As you drive up the A9 by Avignon, the unmistakable bulk of Mont Ventoux towers over the landscape. It draws the eye and for cyclists it is like a flame to a moth.
The history of the mountain is legendary, and it has featured in many editions of the Tour de France.
It also stands as a memorial to the English rider, Tommy Simpson, who died racing in the Tour, near the summit of the climb. A memorial to him sits amid the shattered rock desert, two kilometres from the summit on the Bédoin side of the mountain; he made mistakes in his pursuit of glory and paid the ultimate price in doing so.
Simpson’s story is one of many that give this mountain legendary status, and ascending it from one of the three roads that meet at the meteorological station on the summit is a real challenge, involving over 20 kilometres of climbing.
For some, however, such a challenge is not enough and in 1988 the French Federation of Cycle Tourism organised a challenge to cycle to the summit three times in one day by each of the three main roads. Those who completed the challenge were given the title of Cinglé du Mont Ventoux – nutter of the windy mountain.
Since then, to date, 14,754 cyclists have ridden the 137km and 4,400 metres of ascent. But, it doesn’t end there. The Club Des Cinglés Du Mont-Ventoux also has a Galérians(Galley slave) and Bicinglés (Double-nutter) challenge. The former adds in a fourth climb by mountain bike on the gravel track that leads up from Bédoin and the latter involves six ascents, two from Sault, two from Bédoin and two from Malaucéne, totalling a staggering 8,800 metres of ascent in one day.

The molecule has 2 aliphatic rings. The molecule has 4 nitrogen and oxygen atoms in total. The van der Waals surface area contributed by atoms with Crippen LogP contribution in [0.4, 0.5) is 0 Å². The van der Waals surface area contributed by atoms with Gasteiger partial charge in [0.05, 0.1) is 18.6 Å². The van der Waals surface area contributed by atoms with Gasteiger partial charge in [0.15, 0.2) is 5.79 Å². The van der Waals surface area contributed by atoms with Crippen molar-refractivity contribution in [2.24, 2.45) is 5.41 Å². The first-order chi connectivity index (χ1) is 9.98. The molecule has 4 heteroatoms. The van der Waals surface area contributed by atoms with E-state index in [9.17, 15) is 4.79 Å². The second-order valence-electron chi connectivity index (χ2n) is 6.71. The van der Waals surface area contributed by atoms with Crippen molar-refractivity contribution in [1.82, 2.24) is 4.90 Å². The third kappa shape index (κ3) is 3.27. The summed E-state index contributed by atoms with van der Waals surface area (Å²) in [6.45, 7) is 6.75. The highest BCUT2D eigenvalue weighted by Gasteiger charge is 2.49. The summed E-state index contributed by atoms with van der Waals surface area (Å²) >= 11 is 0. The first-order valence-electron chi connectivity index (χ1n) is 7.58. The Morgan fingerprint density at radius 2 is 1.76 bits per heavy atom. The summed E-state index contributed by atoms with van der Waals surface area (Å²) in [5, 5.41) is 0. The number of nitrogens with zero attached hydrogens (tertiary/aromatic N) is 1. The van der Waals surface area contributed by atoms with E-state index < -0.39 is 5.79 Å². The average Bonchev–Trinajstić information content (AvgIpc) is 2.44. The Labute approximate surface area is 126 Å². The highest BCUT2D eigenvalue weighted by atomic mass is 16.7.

Unsurprisingly only 304 people have achieved this challenge since its inception in 2007.
I’ve spent a lot of time on Mont Ventoux guiding riders and supporting them to complete the Cinglés challenge, and although I’ve never yet had an opportunity to complete the challenge, I have ridden on all three sides over the years.
It is a beautiful mountain, despite its stark appearance from afar, and each of the three routes to the top has a very different character. My favourite ascent is that from Malaucéne. It isn’t the classic way up, but I love the way it winds up through the forest, offering occasional glimpses of the summit, before the bald summit looms directly above you in the last two kilometres.
A few weeks ago I was working in Malaucéne and the day before I had been at the memorial service of a colleague and a family friend who had sadly died the previous week. I had last worked with him exactly one year before on Mont Ventoux and that year I had woken at 4am with an aim to cycle to the summit for the sunrise. This year I was determined to do the same.
It was an emotional moment as I pedalled up the last kilometre. Ahead of me, the sky was graduating from dark purples to deep reds, silhouetting the weather station on the summit. The mistral winds were strong and at the summit I paused for a moment to put on a jacket and take a second to reflect on my friend.
Then I turned and descended back into the darkness of the forest.